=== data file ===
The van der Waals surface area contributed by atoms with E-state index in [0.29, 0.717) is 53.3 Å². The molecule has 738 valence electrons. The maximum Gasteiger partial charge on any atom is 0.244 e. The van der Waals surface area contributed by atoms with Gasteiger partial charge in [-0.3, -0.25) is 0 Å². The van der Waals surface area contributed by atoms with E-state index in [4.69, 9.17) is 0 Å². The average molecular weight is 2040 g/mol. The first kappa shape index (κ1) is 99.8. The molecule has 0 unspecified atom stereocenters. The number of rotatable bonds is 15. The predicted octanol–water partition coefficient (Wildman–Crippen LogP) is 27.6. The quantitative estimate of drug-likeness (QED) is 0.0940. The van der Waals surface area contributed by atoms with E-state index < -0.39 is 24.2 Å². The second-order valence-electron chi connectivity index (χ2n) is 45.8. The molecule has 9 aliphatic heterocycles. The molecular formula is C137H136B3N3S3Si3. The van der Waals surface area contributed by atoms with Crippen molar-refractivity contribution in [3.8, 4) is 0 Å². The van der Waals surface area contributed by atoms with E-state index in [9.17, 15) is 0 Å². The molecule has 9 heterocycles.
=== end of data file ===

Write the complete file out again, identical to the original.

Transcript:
The van der Waals surface area contributed by atoms with E-state index in [0.29, 0.717) is 53.3 Å². The molecule has 738 valence electrons. The maximum Gasteiger partial charge on any atom is 0.244 e. The van der Waals surface area contributed by atoms with Gasteiger partial charge in [-0.3, -0.25) is 0 Å². The van der Waals surface area contributed by atoms with E-state index in [4.69, 9.17) is 0 Å². The average molecular weight is 2040 g/mol. The first kappa shape index (κ1) is 99.8. The molecule has 0 unspecified atom stereocenters. The number of rotatable bonds is 15. The predicted octanol–water partition coefficient (Wildman–Crippen LogP) is 27.6. The quantitative estimate of drug-likeness (QED) is 0.0940. The van der Waals surface area contributed by atoms with E-state index < -0.39 is 24.2 Å². The second-order valence-electron chi connectivity index (χ2n) is 45.8. The molecule has 9 aliphatic heterocycles. The molecular formula is C137H136B3N3S3Si3. The van der Waals surface area contributed by atoms with Crippen molar-refractivity contribution in [3.8, 4) is 0 Å². The van der Waals surface area contributed by atoms with E-state index in [9.17, 15) is 0 Å². The molecule has 9 heterocycles.